In 2007 we gave head teachers the power to search, without consent, any pupil suspected of carrying a knife or other offensive weapon. Schools can also screen pupils at random or search with consent. However, we do not require schools to tell us when such an article has been found. They should inform the police, to whom they must pass the article.
We have recently extended the power to search without consent so that schools can search pupils without consent for illegal drugs (and for alcohol and stolen property) with effect from September 2010.
Bill Wiggin: To ask the Secretary of State for Children, Schools and Families what the average funding per capita was for (a) urban areas and (b) rural areas under dedicated schools grant in the latest period for which figures are available. 
Mr. Coaker: The latest figures available are shown in the following table below (2007-08). Figures for 2008-09 are still to be collected and validated by the Department for Children, Schools and Families.
|Comb ined local authority and school- based expenditure per pupil ,( 1) 2007-08: Cash terms figures as reported by local authorities in England as at 23 November 2009( 2,3)|
|Total combined LEA and school-based expenditure( 1) (£ per pupil)|
|1. Combined local authority and school-based expenditure includes all expenditure on the education of children in local authority maintained establishments and pupils educated by the authority other than in maintained establishments. This includes both school-based expenditure and all elements of central LA expenditure except youth and community and capital expenditure from revenue (CERA). Certain elements of central local authority expenditure cannot be attributed to a particular phase of education and consequently a sector breakdown is not available. Pupil figures include all pre-primary pupils, including those under-5s funded by the authority and being educated in private settings, pupils educated in maintained mainstream schools and any other local authority maintained pupils. All pupil numbers are adjusted to be on a financial year basis. 2. The classification of local authorities into those which are predominately urban and predominately rural is based upon The Rural and Urban Area Classification (2004) sponsored by the Countryside Agency (CA), the Department for Environment, Food and Rural Affairs (DEFRA), Office for National Statistics (ONS), the Office of the Deputy Prime Minister (ODPM) and the Welsh Assembly Government. Predominantly rural local authorities are classified as those which consist of more than 50 per cent. rural Output Areas. 3. Figures are rounded to the nearest £10.|
Mr. Coaker: The guaranteed funding per pupil for Herefordshire for 2009-10 is £3,830. The amount of dedicated schools grant that local authorities receive is dependent on the number of pupils on roll. Herefordshire has received just over £87 million for 2009-10.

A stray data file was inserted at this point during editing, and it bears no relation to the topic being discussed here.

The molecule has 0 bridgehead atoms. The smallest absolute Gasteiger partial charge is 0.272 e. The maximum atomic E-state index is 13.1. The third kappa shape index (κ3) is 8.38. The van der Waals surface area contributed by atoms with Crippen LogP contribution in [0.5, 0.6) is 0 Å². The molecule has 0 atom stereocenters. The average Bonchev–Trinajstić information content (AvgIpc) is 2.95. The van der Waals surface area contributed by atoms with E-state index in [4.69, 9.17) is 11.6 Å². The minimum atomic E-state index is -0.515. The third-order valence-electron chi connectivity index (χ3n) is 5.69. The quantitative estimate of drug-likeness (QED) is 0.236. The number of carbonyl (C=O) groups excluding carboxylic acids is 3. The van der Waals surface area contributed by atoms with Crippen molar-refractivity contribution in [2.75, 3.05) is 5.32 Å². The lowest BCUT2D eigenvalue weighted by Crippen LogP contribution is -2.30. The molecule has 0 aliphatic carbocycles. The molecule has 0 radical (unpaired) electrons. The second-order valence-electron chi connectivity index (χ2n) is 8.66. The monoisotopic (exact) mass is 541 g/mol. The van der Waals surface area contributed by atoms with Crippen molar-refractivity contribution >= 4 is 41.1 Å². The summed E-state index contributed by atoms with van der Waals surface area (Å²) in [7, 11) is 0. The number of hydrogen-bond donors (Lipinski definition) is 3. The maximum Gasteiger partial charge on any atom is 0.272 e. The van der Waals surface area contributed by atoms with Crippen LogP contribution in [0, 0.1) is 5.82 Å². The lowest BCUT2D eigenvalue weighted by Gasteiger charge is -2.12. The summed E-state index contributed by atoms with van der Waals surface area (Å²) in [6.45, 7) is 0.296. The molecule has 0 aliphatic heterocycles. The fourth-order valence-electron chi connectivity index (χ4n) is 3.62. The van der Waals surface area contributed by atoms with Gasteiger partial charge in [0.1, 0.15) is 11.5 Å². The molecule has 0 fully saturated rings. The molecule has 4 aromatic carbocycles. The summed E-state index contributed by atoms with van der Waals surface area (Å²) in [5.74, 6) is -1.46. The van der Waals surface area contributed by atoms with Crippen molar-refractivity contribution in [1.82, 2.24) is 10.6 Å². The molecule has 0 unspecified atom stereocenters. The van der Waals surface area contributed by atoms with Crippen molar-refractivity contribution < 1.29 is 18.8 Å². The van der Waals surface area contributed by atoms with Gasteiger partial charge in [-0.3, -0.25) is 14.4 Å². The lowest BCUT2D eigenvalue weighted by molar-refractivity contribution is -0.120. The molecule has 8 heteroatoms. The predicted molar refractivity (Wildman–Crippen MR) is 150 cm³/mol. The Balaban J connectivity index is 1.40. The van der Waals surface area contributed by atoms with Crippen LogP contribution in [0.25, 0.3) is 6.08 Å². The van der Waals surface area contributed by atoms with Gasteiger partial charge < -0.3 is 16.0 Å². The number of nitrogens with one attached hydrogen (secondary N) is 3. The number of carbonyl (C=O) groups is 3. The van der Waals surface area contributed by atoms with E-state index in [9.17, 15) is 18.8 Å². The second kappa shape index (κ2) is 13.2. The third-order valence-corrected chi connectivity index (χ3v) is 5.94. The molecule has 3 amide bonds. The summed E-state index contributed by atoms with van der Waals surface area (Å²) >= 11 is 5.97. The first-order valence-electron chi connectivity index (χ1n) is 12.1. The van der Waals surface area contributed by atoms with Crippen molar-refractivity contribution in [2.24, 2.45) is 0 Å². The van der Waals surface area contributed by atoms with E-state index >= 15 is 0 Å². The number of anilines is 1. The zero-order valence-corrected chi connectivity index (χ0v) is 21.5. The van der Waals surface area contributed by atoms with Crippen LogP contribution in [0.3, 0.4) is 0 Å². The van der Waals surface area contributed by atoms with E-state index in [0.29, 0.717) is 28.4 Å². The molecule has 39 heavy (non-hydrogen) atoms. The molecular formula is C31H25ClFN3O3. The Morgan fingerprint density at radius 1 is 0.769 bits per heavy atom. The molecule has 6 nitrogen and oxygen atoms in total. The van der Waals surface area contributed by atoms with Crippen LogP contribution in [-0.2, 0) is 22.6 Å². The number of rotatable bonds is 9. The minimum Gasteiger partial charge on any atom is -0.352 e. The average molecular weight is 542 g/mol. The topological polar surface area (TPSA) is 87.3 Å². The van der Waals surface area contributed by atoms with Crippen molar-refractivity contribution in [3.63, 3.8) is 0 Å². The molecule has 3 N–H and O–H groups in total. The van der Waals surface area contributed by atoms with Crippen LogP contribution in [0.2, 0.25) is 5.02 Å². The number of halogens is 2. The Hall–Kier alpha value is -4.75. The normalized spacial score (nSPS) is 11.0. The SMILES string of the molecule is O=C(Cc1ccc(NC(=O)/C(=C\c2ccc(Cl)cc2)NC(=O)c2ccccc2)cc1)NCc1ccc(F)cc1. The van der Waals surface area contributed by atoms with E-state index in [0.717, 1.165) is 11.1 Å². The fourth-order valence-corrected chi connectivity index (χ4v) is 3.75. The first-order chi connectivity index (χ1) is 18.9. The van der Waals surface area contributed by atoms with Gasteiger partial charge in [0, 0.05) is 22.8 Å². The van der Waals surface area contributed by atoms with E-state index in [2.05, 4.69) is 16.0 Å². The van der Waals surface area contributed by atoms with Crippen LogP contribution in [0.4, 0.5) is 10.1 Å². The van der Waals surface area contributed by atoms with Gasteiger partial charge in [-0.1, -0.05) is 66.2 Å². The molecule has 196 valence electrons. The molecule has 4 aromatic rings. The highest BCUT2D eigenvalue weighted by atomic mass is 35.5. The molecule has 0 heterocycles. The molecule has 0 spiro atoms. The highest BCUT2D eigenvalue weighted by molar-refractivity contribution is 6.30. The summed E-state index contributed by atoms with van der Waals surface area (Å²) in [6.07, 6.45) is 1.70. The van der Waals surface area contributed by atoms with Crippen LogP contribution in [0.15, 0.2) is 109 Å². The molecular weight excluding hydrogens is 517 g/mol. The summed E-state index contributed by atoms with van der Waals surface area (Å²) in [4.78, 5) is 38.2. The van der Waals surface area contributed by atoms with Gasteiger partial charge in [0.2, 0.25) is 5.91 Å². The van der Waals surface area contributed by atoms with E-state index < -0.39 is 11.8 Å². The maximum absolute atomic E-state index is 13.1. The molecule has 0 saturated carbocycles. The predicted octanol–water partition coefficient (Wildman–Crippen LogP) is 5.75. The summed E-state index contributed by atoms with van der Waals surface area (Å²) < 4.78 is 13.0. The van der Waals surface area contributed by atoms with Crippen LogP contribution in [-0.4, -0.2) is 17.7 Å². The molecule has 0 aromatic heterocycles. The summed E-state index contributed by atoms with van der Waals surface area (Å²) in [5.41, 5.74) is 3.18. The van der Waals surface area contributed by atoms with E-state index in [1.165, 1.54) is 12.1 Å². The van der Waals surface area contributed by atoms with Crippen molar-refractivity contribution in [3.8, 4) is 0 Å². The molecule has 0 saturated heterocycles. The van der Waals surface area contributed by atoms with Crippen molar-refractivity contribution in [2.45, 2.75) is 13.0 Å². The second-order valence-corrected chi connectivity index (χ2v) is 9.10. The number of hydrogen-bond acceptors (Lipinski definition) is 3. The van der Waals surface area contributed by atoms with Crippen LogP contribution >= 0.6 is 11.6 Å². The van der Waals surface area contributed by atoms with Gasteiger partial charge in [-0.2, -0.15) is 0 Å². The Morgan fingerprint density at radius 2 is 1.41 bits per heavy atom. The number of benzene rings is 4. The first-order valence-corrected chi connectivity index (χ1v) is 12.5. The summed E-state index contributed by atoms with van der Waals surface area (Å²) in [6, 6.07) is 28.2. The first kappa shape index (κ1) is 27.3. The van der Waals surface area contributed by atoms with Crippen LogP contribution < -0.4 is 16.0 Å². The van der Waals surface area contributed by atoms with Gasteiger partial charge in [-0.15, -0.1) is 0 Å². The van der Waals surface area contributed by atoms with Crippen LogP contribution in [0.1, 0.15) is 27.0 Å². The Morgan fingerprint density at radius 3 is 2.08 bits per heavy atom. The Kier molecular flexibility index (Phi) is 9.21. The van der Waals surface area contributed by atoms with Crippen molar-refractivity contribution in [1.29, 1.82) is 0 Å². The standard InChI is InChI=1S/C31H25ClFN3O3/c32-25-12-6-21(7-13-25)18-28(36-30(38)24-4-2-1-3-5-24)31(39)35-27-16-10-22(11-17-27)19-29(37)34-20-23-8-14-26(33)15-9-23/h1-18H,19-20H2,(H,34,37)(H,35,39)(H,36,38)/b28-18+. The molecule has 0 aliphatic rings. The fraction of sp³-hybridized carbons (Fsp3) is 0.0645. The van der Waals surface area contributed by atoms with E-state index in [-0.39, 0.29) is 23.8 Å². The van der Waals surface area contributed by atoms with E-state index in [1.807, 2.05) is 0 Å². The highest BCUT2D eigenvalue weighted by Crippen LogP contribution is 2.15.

Bill Wiggin: To ask the Secretary of State for Children, Schools and Families what funding is provided towards other educational programmes for rural areas other than through the dedicated schools grant. 
Mr. Coaker: Local authorities are responsible for the distribution of funding (including funding provided through the dedicated schools grant (DSG)) to schools in their area. The overall DSG settlement for 2009-10 is £29.6 billion and of this settlement £194.87 million is notionally for sparsity. This funding is allocated to rural authorities in recognition that they need small schools which are more expensive to run. The Department does not provide additional education funding outside of the DSG specifically for rural areas.
Tim Loughton: To ask the Secretary of State for Children, Schools and Families how many schools were given notices to improve by Ofsted in (a) September, (b) October, (c) November and (d) December 2008. 
|Schools given a notice to improve by Ofsted during autumn term 2008|
Mr. Drew: To ask the Secretary of State for Children, Schools and Families who is responsible for the implementation in Gloucestershire of the recommendations made in the report of the Badman review of secondary education. 
Mr. Crabb: To ask the Secretary of State for Children, Schools and Families (1) what research his Department has undertaken into a link between the uptake of fieldwork in secondary schools and the number of post-16 students taking science, technology, engineering and mathematics subjects; 
Ms Diana R. Johnson: The Department has not commissioned research to examine the link between take up of fieldwork in secondary schools and the number of post-16 students taking science, technology, engineering and mathematics subjects.